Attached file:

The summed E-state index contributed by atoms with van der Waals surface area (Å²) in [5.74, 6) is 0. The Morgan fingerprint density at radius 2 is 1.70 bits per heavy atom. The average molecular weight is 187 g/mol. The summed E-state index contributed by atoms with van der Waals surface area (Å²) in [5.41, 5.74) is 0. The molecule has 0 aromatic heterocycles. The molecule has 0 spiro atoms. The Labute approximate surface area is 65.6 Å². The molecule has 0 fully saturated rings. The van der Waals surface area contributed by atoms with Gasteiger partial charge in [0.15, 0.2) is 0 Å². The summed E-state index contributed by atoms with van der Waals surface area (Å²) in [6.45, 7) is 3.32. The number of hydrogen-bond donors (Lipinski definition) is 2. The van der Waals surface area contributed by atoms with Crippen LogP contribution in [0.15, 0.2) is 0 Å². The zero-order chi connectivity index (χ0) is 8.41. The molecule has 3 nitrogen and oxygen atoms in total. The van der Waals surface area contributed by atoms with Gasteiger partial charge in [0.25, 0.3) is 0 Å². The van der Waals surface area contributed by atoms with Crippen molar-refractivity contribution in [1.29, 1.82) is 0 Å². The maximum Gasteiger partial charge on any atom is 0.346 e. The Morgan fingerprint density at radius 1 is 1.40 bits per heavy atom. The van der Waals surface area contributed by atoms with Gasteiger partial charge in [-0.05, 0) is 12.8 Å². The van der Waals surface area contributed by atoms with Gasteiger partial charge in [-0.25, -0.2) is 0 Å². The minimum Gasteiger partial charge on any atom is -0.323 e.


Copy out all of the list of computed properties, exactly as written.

The summed E-state index contributed by atoms with van der Waals surface area (Å²) in [5.74, 6) is 0. The Morgan fingerprint density at radius 2 is 1.70 bits per heavy atom. The average molecular weight is 187 g/mol. The summed E-state index contributed by atoms with van der Waals surface area (Å²) in [5.41, 5.74) is 0. The molecule has 0 aromatic heterocycles. The molecule has 0 spiro atoms. The Labute approximate surface area is 65.6 Å². The molecule has 0 fully saturated rings. The van der Waals surface area contributed by atoms with Gasteiger partial charge in [0.15, 0.2) is 0 Å². The summed E-state index contributed by atoms with van der Waals surface area (Å²) in [6.45, 7) is 3.32. The number of hydrogen-bond donors (Lipinski definition) is 2. The van der Waals surface area contributed by atoms with Crippen LogP contribution in [0.15, 0.2) is 0 Å². The zero-order chi connectivity index (χ0) is 8.41. The molecule has 3 nitrogen and oxygen atoms in total. The van der Waals surface area contributed by atoms with Gasteiger partial charge in [0.25, 0.3) is 0 Å². The van der Waals surface area contributed by atoms with Crippen molar-refractivity contribution in [1.29, 1.82) is 0 Å². The maximum Gasteiger partial charge on any atom is 0.346 e. The Morgan fingerprint density at radius 1 is 1.40 bits per heavy atom. The van der Waals surface area contributed by atoms with Gasteiger partial charge in [-0.05, 0) is 12.8 Å². The van der Waals surface area contributed by atoms with Gasteiger partial charge in [-0.25, -0.2) is 0 Å². The minimum Gasteiger partial charge on any atom is -0.323 e.